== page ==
We treat analytical models for two-dimensional profiles in patterned substrates. It is shown that the doses in the scaled MOSFET’s gates become significantly smaller that the doses in the large gate. We should therefore be careful about ion implantation conditions in scaled devices considering the two-dimensional effects. We further evaluated the relationship between vertical and lateral junction depth using the model.
Two-dimensional profile model for ion implantation at high tilt angle was derived, in order to describe the pocket ion implantation of MOSFETs. Then we can generate two-dimensional profile of ion implantation for the full MOS process neglecting diffusion of dopants, in order to predict electrical characteristic of MOSFETs.
We first simplify the existing model for two-dimensional profiles without losing accuracy. Then, a geometrical appreciation is given to the model. Next, a Rp line concept is generated from the simplified model. We can generate three-dimensional ion implantation profiles related to the Rp line for various device structures, and demonstrate that this procedure is applied to three-dimensional ion implantation profiles in FinFET. Furthermore, the models are extended to make Pearson function available.
It is important to predict ion implanted profiles in substrates comprised of different materials, where related moment parameters are different. We describe two procedures to generate profiles in multi-layers by using data for each layer, that is, dose matching method, and Rp normalized method, where Rp is the projected range. We show the process in which the methods are applied to multi-layers. Dose matching method is a simple and effective method. However, it provides unstable results sometimes, while Rp normalized method provides stable results.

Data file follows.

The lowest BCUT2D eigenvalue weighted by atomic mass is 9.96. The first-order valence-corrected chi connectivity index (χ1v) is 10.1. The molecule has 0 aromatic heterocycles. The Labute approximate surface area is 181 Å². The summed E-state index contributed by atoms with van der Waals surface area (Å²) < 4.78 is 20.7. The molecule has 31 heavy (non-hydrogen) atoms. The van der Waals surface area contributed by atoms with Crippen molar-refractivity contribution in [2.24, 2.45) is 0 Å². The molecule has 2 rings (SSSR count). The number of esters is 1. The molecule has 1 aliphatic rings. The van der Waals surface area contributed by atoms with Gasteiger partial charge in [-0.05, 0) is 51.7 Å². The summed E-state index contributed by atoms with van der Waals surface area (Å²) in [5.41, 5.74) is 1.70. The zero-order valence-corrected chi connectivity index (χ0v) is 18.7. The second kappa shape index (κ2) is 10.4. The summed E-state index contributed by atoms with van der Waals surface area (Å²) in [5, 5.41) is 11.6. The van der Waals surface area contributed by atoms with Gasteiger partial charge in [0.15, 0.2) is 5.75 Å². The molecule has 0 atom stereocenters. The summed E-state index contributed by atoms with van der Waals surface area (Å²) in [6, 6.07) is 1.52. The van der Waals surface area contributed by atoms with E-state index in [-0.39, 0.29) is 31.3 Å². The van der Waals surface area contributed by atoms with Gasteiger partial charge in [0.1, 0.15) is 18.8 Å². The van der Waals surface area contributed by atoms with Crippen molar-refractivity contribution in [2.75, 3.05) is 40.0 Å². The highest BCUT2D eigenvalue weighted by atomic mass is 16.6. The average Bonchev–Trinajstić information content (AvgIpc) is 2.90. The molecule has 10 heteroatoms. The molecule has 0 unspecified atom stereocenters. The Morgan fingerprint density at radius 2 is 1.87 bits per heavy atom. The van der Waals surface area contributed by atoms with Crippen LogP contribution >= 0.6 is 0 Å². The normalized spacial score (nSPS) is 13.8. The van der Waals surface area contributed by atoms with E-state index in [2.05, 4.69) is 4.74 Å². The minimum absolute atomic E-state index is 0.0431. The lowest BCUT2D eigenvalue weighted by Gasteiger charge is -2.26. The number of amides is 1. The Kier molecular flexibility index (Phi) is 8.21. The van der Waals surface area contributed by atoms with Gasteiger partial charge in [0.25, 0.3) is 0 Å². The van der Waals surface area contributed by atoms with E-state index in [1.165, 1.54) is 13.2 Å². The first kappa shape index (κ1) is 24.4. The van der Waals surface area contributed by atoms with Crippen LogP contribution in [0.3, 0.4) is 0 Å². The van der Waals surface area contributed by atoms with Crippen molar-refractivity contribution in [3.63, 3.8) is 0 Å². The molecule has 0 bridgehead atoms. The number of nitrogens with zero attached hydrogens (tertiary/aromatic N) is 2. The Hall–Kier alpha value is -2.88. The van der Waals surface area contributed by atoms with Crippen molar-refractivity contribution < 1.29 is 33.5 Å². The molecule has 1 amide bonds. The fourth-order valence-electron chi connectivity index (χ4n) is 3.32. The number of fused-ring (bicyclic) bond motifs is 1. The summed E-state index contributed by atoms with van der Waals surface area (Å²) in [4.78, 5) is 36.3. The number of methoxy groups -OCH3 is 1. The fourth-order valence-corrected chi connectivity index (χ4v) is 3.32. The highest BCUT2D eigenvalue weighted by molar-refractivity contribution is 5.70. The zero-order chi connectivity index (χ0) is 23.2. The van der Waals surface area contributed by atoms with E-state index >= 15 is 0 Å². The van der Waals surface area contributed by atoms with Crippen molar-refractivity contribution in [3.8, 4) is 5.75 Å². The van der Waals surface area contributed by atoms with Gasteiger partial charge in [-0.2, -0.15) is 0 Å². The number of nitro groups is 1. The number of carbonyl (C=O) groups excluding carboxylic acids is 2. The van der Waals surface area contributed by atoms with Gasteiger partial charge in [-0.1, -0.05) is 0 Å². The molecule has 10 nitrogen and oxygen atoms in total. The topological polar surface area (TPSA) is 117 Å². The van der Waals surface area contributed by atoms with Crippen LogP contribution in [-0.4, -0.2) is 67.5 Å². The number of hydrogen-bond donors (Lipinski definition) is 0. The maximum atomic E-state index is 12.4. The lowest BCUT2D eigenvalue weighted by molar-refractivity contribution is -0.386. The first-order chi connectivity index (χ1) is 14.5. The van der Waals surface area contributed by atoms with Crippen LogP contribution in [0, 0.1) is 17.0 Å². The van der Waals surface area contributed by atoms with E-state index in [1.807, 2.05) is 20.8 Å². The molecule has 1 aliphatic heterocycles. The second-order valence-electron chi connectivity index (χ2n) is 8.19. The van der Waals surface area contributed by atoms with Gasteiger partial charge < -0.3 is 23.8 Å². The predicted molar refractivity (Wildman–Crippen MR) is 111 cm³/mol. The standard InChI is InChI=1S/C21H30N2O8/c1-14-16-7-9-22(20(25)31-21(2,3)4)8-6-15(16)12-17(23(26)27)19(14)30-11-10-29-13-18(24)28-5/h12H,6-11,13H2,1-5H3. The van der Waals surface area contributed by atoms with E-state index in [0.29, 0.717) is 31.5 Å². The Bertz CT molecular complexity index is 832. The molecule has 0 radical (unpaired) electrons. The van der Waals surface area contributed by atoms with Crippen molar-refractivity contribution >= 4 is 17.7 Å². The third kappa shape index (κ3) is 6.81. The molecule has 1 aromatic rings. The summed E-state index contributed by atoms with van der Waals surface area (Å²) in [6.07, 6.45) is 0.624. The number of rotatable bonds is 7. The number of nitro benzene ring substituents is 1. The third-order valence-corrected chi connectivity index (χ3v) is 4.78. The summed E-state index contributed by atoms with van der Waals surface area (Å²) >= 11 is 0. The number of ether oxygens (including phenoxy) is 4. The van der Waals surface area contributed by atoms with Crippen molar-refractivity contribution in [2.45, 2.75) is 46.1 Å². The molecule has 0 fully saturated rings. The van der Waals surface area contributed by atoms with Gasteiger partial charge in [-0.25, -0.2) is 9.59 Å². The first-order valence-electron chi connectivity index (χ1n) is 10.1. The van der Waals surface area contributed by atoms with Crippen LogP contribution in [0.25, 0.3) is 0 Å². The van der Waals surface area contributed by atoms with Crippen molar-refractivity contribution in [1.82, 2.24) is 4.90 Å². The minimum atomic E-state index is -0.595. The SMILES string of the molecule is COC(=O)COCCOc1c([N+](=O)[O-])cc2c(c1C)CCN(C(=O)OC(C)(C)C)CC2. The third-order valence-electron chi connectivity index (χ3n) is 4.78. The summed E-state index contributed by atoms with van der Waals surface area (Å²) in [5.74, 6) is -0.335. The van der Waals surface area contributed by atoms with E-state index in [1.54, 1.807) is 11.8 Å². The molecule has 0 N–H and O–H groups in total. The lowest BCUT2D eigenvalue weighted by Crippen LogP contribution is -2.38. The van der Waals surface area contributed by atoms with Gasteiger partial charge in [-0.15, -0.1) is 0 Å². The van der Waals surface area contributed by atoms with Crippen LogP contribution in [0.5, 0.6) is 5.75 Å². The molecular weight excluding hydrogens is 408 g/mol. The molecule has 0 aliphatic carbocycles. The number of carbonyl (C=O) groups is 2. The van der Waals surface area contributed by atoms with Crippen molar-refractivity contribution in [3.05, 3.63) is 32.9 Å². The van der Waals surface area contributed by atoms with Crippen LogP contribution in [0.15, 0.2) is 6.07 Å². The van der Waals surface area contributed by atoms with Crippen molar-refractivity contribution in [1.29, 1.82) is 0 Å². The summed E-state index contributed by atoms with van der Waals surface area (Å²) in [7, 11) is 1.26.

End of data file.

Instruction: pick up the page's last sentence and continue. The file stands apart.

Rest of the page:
Ion implanted impurity also plays a role for sputtering substrate atoms. The profiles are influenced by the sputtering. The database for the sputtering has also been developed. We described a model for the profiles where sputtering phenomenon is included. The model predicts the profile becomes invariable when the dose exceeds a certain value.
A parameter of thorough dose, Φa/c is introduced to express continuous amorphous layer thickness. Φa/c is defined by the dose of ions that pass through the amorphous/crystal interface, and the thickness of amorphous layer da is expressed by Φa/c combined with parameters for ion implantation profiles. Φa/c is independent of ion implantation conditions but depends on impurities. Φa/c for Ge, Si, As, P, B, In, and Sb were evaluated. Consequently, we can predict da over wide ion implantation conditions.
We summarize effects of impurity concentration, kinds of impurity and crystal orientation on solid phase epitaxy (SPE) of silicon from amorphous layers created by ion implantation. SPE speed is significantly low for the wafer orientation of (111) and high for (100) orientation. The SPE speed is significantly enhanced by doping impurities, such as B, As, and P. N, O, and F retard the growth rate by one order, and the speed is almost zero for Ar and Xe. Random nuclear growth is a competing mechanism with SPE, and polycrystalline layer is formed where random nuclear growth rate is comparable with SPE.
It is found that impurities are redistributed during solid phase epitaxy, which cannot be explained by normal diffusion theory. A model is proposed, where the driving force of the redistribution is the phase transition from amorphous and crystalline forms. The model has parameters of a segregation coefficient m, which is between amorphous and crystalline Si, and an introduced parameter of reaction length l, that is, the distance where impurities are exchanged. The model reproduces various experimental data by using corresponding parameter values with the same theoretical framework.
Solid solubility is not a limiting factor for the maximum activation of impurities during solid phase epitaxial recrystallization (SPER). However, activation is limited to the maximum value of about 2x1020 cm-3 during SPER. A concept of the isolated impurity that has no neighbor impurities with a certain lattice range is introduced. The impurities react with neighbor impurities to form clusters, and only the isolated impurities can be active. The isolated impurity concentration has the maximum concentration at the total impurity concentration of about 1021 cm-3, and it decreases with a further increase in total impurity concentration.